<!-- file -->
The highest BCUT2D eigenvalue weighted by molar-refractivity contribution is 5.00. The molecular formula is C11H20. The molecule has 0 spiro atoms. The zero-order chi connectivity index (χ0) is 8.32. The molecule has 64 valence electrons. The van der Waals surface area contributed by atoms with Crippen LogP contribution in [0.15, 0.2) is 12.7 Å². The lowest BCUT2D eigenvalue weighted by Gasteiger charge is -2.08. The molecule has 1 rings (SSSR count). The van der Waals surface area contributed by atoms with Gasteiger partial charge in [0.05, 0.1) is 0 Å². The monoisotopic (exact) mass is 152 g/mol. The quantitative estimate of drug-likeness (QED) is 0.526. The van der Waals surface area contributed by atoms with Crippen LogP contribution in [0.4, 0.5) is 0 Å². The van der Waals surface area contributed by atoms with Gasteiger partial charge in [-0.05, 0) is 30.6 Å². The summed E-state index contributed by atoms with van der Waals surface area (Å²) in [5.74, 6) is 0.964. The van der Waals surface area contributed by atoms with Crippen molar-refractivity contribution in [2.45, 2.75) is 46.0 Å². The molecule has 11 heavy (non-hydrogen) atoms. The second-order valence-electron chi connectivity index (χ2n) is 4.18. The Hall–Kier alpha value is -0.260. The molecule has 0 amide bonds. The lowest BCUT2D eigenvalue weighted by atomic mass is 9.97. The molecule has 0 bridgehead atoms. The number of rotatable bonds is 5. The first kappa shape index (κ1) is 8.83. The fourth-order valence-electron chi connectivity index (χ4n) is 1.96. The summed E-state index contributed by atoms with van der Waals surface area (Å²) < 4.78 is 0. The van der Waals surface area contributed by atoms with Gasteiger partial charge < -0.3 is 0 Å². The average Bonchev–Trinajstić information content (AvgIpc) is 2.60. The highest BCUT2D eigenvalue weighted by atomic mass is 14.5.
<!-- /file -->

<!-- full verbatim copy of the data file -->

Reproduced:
The highest BCUT2D eigenvalue weighted by molar-refractivity contribution is 5.00. The molecular formula is C11H20. The molecule has 0 spiro atoms. The zero-order chi connectivity index (χ0) is 8.32. The molecule has 64 valence electrons. The van der Waals surface area contributed by atoms with Crippen LogP contribution in [0.15, 0.2) is 12.7 Å². The lowest BCUT2D eigenvalue weighted by Gasteiger charge is -2.08. The molecule has 1 rings (SSSR count). The van der Waals surface area contributed by atoms with Gasteiger partial charge in [0.05, 0.1) is 0 Å². The monoisotopic (exact) mass is 152 g/mol. The quantitative estimate of drug-likeness (QED) is 0.526. The van der Waals surface area contributed by atoms with Crippen LogP contribution in [0.4, 0.5) is 0 Å². The van der Waals surface area contributed by atoms with Gasteiger partial charge in [-0.05, 0) is 30.6 Å². The summed E-state index contributed by atoms with van der Waals surface area (Å²) in [5.74, 6) is 0.964. The van der Waals surface area contributed by atoms with Crippen molar-refractivity contribution in [2.45, 2.75) is 46.0 Å². The molecule has 11 heavy (non-hydrogen) atoms. The second-order valence-electron chi connectivity index (χ2n) is 4.18. The Hall–Kier alpha value is -0.260. The molecule has 0 amide bonds. The lowest BCUT2D eigenvalue weighted by atomic mass is 9.97. The molecule has 0 bridgehead atoms. The number of rotatable bonds is 5. The first kappa shape index (κ1) is 8.83. The fourth-order valence-electron chi connectivity index (χ4n) is 1.96. The summed E-state index contributed by atoms with van der Waals surface area (Å²) < 4.78 is 0. The van der Waals surface area contributed by atoms with Gasteiger partial charge < -0.3 is 0 Å². The average Bonchev–Trinajstić information content (AvgIpc) is 2.60. The highest BCUT2D eigenvalue weighted by atomic mass is 14.5.